Lung lobectomy is recommended for the removal of lung tumors. Lung lobectomy is usually performed via an open intercostal thoracotomy approach and is associated with a low risk of perioperative complications. Rarely, more extensive procedures are required for resection, such as pneumonectomy. Thoracoscopic lung lobectomy has been described, but this is only performed in a few academic hospitals and, despite being performed for small primary lung tumors (2.0cm-2.7cm), there was a 23% conversion rate to open thoracotomy.

Chemotherapy should be considered for all cats with lung tumors and dogs with grade III carcinomas or lymph node metastasis. Chemotherapy options may include carboplatin, navelbine, and tyrosine kinase inhibitors.





In one clinical study of 67 dogs with surgically excised primary lung carcinomas (1997), the overall median survival time was 361 days. Prognostic factors included clinical signs, clinical stage, tumor type, and histologic grade. Dogs with clinical signs associated with their primary lung tumor had a median survival time of 240 days compared to 545 days for asymptomatic dogs. Dogs with single solitary lung tumors (T1 clinical stage) had a median survival time of 790 days, which was significantly longer than dogs with multiple lung tumors (T2 clinical stage, 196 days) and dogs with lung tumors invading into adjacent structures (T3 clinical stage, 81 days). The median survival time for dogs with no evidence of lymph node metastasis (N0) was 452 days and this was significantly longer than the median survival time of 26 days for dogs with tracheobronchial lymph node metastasis (N1). Finally, the median survival time for dogs with grade I lung carcinomas was 790 days and this was significantly longer than the median survival times of 251 days and 5 days for dogs with grade II and III lung carcinomas, respectively. In other studies, tumor size, tumor location within the lung lobe, and tumor type were also prognostic. The mean survival times for dogs with primary lung carcinomas < 5cm was 20 months compared to 8 months for dogs with tumors > 5cm. The mean survival time for lung tumors involving the entire lung lobe was 8 months compared to 12 months for primary lung carcinomas involving the periphery of the lung lobe. The median survival time for dogs with squamous cell carcinoma, which is rare, was 8 months compared to 19 months for dogs with adenocarcinoma.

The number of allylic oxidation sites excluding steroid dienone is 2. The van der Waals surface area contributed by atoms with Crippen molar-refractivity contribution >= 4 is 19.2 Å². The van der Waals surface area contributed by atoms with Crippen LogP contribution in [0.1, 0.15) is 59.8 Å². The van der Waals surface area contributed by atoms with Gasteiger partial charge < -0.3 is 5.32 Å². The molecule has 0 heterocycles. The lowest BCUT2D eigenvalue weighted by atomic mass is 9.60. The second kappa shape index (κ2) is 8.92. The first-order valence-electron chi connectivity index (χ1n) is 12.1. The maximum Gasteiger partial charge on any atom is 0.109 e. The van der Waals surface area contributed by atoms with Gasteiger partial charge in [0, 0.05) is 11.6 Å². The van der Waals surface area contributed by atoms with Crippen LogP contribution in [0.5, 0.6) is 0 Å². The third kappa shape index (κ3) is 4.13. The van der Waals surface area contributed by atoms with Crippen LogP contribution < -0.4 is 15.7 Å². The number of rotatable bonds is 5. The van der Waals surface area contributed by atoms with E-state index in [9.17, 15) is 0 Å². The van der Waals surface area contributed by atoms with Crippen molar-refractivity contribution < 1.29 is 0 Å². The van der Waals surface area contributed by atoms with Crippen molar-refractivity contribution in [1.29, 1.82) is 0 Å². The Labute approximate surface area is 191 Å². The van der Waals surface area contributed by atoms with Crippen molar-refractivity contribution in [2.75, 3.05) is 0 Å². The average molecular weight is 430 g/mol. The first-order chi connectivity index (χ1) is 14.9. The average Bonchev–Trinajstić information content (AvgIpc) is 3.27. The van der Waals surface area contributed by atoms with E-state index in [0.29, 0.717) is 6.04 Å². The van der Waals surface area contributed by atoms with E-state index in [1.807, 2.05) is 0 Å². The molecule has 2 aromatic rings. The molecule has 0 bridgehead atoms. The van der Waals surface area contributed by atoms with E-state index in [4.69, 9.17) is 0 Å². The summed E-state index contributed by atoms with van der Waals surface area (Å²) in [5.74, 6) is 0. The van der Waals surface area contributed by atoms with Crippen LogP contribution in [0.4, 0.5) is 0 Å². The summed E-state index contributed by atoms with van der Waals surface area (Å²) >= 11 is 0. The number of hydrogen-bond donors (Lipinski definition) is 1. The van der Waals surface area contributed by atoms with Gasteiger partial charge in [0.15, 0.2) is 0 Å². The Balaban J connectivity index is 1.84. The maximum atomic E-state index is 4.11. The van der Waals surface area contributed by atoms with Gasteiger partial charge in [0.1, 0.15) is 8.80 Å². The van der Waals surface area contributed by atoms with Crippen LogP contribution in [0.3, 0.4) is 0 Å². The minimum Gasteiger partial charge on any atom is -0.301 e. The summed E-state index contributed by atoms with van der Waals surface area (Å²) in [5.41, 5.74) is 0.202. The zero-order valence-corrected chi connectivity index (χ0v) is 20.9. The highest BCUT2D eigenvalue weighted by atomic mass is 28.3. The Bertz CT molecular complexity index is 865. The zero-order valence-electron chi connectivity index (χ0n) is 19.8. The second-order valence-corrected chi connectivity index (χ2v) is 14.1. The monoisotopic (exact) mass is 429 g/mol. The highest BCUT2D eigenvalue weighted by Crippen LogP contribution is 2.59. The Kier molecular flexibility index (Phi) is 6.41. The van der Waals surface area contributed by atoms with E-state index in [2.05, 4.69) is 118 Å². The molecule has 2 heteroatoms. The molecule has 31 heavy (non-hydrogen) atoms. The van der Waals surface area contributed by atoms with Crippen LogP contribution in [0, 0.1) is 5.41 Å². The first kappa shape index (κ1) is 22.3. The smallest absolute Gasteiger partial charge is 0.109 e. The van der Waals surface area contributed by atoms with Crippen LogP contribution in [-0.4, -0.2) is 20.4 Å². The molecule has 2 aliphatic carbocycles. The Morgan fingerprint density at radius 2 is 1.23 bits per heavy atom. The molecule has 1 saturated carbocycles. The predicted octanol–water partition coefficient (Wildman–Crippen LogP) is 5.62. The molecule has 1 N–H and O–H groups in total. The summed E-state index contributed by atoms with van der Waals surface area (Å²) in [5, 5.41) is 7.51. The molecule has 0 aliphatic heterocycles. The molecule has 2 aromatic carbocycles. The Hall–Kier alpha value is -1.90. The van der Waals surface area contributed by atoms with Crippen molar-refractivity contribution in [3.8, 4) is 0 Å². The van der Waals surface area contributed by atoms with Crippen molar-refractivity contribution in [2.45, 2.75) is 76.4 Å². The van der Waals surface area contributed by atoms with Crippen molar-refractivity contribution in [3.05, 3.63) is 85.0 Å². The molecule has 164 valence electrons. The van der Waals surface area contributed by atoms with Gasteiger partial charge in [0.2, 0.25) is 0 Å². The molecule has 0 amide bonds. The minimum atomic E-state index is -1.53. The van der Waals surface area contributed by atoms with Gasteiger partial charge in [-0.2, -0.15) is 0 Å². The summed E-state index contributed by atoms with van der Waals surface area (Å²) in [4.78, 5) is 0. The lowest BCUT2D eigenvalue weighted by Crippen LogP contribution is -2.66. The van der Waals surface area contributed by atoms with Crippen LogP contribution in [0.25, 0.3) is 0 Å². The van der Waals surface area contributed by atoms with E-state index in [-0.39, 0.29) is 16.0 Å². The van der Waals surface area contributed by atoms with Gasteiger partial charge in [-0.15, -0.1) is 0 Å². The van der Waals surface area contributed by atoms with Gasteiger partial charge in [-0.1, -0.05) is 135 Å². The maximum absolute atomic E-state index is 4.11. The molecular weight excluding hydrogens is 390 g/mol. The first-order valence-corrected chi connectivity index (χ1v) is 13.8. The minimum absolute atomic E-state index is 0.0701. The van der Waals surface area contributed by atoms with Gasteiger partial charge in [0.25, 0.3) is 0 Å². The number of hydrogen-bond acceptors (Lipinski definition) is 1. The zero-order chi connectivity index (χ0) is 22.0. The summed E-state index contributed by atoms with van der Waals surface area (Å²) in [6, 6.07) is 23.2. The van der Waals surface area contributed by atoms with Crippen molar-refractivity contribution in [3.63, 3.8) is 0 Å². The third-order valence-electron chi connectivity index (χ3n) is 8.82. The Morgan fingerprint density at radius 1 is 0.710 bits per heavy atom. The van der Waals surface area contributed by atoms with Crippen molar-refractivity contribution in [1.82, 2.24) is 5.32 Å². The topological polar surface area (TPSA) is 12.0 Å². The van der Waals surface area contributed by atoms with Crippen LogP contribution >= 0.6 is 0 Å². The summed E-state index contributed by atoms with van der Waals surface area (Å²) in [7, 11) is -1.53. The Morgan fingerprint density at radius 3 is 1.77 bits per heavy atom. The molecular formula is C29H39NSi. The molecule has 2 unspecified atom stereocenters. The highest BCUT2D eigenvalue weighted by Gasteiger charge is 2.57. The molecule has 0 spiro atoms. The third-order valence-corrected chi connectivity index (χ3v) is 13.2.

The prognosis is guarded to poor for cats with primary lung carcinomas. In one clinical study of 21 cats traeted with lung lobectomy (1998), the overall median survival time was 115 days. The only prognostic factor in this study was histologic grade. The median survival time for cats with moderately differentiated carcinomas was 698 days compared to only 75 days for cats with poorly differentiated carcinomas. Radiographic evidence of tracheobronchial lymph node enlargement may have prognostic significance in cats with a median survival time of 412 days for cats with normal sized lymph nodes, but 73 days in cats with enlarged lymph nodes. The median survival time for 36 cats with digit metastasis was 67 days.



 Last updated on 6th March 2017